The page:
Arto Klami, Department of Information and Computer Science, Aalto University
Proactive user interfaces attempt to improve human computer interaction by monitoring the users actions and status and by providing suggestions or making decisions based on information inferred from such implicit measurements. For example, a mobile phone interface can automatically switch to different modes depending on whether the user is currently driving a car or in a meeting, inferred based on various sensors in the device.
Eye movements are one of the most promising sources of implicit information. A desktop computer user is looking at the screen for most of the time and most natural actions require focusing on specific portions of the screen -- for example, one cannot read text without actually looking at it. With modern equipment it is possible to measure the coordinates where the user is looking at with both high spatial and temporal resolution. Given such data, the question is how much we can infer from the eye movements besides just the information on where the user is currently looking at. Do the fine details of the eye movements reveal also what the user intents to do or how he interprets the contents of the display?
In this problem you will solve a particular inference task, trying to determine solely based on eye movement measurements which of the sentences read by the user is the right answer to a given question. This represents a prototypical inference task required by real proactive systems; the system infers from the implicit actions of the user something that the user decided in his mind.
The practical problem is a relatively straightforward classification task, and you are allowed to use any suitable classifier. However, some work will need to be done to find a good representation for the sentences.
The data used for this problem is given in Inferring relevance from eye movements challenge 2005. The data was originally released for a PASCAL Challenge, and is consequently well documented on the web site. In brief, the data contains 11 subjects viewing 50 questions each (for training and validation data). For each question the subjects read 10 sentences (possible answers to the questions), and each answer is classified as one of three possible labels: one of the answers is the right one (C), some of them are relevant for the topic of the question but do not contain the answer (R), while the rest are completely irrelevant (I). The data consists of 27-dimensional feature vectors given for every occurrence of the subject seeing a single word. That is, the data set is a sequence of words seen by the subject. The features are explained in a technical report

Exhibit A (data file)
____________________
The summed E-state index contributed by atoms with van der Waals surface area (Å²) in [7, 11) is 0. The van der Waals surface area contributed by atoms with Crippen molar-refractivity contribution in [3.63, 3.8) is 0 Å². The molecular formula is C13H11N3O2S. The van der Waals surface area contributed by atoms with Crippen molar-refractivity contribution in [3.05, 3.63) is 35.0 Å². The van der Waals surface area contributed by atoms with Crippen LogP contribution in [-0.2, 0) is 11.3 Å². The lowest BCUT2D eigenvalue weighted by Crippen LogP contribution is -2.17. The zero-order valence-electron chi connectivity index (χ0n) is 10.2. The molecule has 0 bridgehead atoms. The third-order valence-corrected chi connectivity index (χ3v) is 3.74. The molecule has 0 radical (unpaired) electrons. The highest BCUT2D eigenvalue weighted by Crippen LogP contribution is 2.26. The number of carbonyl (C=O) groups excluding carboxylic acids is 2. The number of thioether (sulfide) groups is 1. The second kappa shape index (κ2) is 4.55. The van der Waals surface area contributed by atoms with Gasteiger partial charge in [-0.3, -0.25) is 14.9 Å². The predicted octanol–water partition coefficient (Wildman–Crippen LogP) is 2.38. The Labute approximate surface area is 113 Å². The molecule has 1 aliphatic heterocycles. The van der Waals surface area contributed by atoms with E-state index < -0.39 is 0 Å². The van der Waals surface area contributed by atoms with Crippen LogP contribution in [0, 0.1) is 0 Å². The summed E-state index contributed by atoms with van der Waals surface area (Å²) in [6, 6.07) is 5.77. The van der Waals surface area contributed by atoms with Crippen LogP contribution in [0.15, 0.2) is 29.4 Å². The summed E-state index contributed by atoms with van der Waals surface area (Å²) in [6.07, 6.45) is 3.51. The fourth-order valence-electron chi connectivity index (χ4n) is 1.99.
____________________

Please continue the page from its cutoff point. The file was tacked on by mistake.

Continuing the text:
Note that you need to do all the learning on the training data. The validation data can additionally be used for preliminary evaluation of accuracy or for tuning additional parameters of the model, but you are not allowed to take a look at the test data labels provided on the website. The test data will only be used for final evaluation of the model.
Your task is to learn a classifier that learns to classify each of the possible answers as one of the three class labels (C/R/I). Note that the original data vectors are given for individual words in the answers and not for the answers themselves, and hence the problem cannot be solved by direct application of off-the-shelf classifiers. Instead, you will need to represent the sentences somehow. Note that the same word may be viewed more than once.
Implement your solution as if you were taking part in the Competition 1 described on the web page. You are free to choose any classifier algorithm and feature representation for the sentences, but you need to clearly justify the choices. In particular, you should argue why the choices could be good for this data. In order to do that, you most likely need to perform some exploratory data analysis first to learn what the data looks like. Report also these preliminary analyzes, since they belong to the process of actually solving a classification problem well.
On the website you will find results of the original competition participants, measured using specific evaluation criteria. Compare your accuracy with those, and discuss the results. Did you beat some of them? Would your result be significantly worse or better in a practical application? What could the reasons be for different performance, and how could your solution be improved?
In addition to computing the accuracy measures used in the competition, try to illustrate the usefulness of your solution by some other means. Would some other goodness measure be more informative? The dummy model that predicts everything to be irrelevant has reasonable accuracy (though you should still aim to beat that by a decent margin) but would naturally be worthless in a real application.
You can also try solving two different binary classification tasks: irrelevant vs relevant+correct, and irrelevant+relevant vs correct. Is either of these considerably easier to solve than the other? Why could that be?